In June 2002, President Bush outlined a vision of two states, Israel and Palestine, existing peacefully alongside one another by 2005. By early 2003 the vision had a name, the “road map,” and its contingencies were that the Palestinians end terrorism and Israel freezes settlement building. A key difference between U.S. and Israeli interpretations was whether those were to occur simultaneously; former Prime Minister Ariel Sharon insisted that terrorism end first.
The road map is guided by the Quartet, a diplomatic grouping of the United States, Russia, the United Nations and the European Union.
After Hamas’ victory in the Palestinian legislative elections in January 2006, the road map was in a deep freeze, although the Americans still considered it a guiding principle.
For his part, Abbas told the Sharm el-Sheik gathering, “It is time to relaunch the peace process” to tackle the toughest, central issues of the Israeli-Palestinian conflict.
“Despite the bloody coup in Gaza, we are still determined to work relentlessly to achieve the independence and the freedom of our people,” he said. “My hand is extended to work together with the Israelis on the basis of the Arab peace initiative, President Bush’s vision of two states, international resolutions and the signed agreements.”
Hamas’ quasi-coup in Gaza and the ensuing schism with Fatah has raised speculation that the Palestinian Authority could devolve into separate mini-states in Gaza and the West Bank.
Mubarak rejected this idea.
“We agreed on the need to support Palestinian legitimacy and aid the Palestinian Authority and President Abu Mazen, on the unity of the West Bank and the Gaza Strip, and on the need to contain the humanitarian impact of the latest developments on the Palestinian people,” the Egyptian president said in his address at the summit, using Abbas’ popular name.
Mubarak has played host to such summits here before. One, the “Peacemakers’ Conference” of 1996, aimed to curb the influence of Hamas after it first gained global notoriety with a wave of suicide bombings in Israel.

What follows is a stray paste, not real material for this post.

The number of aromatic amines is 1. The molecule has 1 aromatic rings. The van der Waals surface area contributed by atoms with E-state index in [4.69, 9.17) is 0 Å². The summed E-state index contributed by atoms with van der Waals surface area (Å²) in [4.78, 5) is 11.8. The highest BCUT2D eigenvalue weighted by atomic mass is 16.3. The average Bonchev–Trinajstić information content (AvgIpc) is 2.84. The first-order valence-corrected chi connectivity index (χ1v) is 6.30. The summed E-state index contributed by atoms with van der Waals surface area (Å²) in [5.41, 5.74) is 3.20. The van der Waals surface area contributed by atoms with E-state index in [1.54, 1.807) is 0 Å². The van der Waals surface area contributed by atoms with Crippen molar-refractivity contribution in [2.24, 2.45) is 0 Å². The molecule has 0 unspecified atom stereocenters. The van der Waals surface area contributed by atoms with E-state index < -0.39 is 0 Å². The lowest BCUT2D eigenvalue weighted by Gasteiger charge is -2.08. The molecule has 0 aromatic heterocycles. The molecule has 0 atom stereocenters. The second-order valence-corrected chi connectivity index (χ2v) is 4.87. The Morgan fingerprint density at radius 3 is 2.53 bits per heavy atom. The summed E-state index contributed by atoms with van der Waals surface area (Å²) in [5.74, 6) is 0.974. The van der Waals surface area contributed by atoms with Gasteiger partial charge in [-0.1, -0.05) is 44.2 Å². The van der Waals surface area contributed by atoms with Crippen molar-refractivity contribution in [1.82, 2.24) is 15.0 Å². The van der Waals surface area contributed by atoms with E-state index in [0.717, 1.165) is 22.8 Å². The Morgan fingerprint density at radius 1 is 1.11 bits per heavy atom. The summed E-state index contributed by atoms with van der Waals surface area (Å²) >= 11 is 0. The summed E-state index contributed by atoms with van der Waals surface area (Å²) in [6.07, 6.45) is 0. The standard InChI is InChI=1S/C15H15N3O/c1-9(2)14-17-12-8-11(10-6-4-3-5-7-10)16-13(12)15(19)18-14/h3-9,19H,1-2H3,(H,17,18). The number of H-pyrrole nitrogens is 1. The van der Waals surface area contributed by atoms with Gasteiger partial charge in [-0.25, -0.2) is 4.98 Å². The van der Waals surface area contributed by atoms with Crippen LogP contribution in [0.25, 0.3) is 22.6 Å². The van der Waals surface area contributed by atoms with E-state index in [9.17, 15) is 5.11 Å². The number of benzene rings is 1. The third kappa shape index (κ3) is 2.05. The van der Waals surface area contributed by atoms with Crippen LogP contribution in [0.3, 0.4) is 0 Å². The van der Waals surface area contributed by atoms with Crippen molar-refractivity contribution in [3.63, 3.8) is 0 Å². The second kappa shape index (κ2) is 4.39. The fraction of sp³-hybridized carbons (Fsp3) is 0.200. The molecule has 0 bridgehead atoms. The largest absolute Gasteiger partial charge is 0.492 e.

Guests arriving at Sharm’s airport take a sign-posted “Peace Road” through a stretch of sweltering desert flanked by the serene Red Sea and forbiddingly jagged Sinai Mountains.
The setting seems far removed from the furiously congested Gaza, but it is not. Egypt is on the strip’s southern border, and has come under increasing pressure from Israel and the United States to stop arms smuggling to Hamas.
The geography, not to mention Cairo’s role as a major U.S. client in the region, has long drawn the attention of Islamist radicals both local and foreign.
Ayman Al-Zawahri, th! e Egypti an-born deputy head of al-Qaida, issued a statement Monday calling for Muslims to rally to the aid of Hamas.
“Provide them with money, do your best to get it there, break the siege imposed on them by crusaders and Arab leader traitors,” Zawahri said, alluding to Mubarak and other rulers who favor a regional peace deal with Israel.
Whatever the outcome of Monday’s summit in terms of Israeli-Palestinian peacemaking, it was clear that Egypt and Jordan would not push for an end to the Western isolation of Hamas.
But in another bid to shore up Abbas, Olmert said he acceded to the P.A. president’s request for Israel to continue supplying electricity, water, medicine and food to Gaza.
“We have no interest in punishing this population simply because it is ruled by a terrorist organization and extremist forces interested in destruction and ruin,” Olmert said.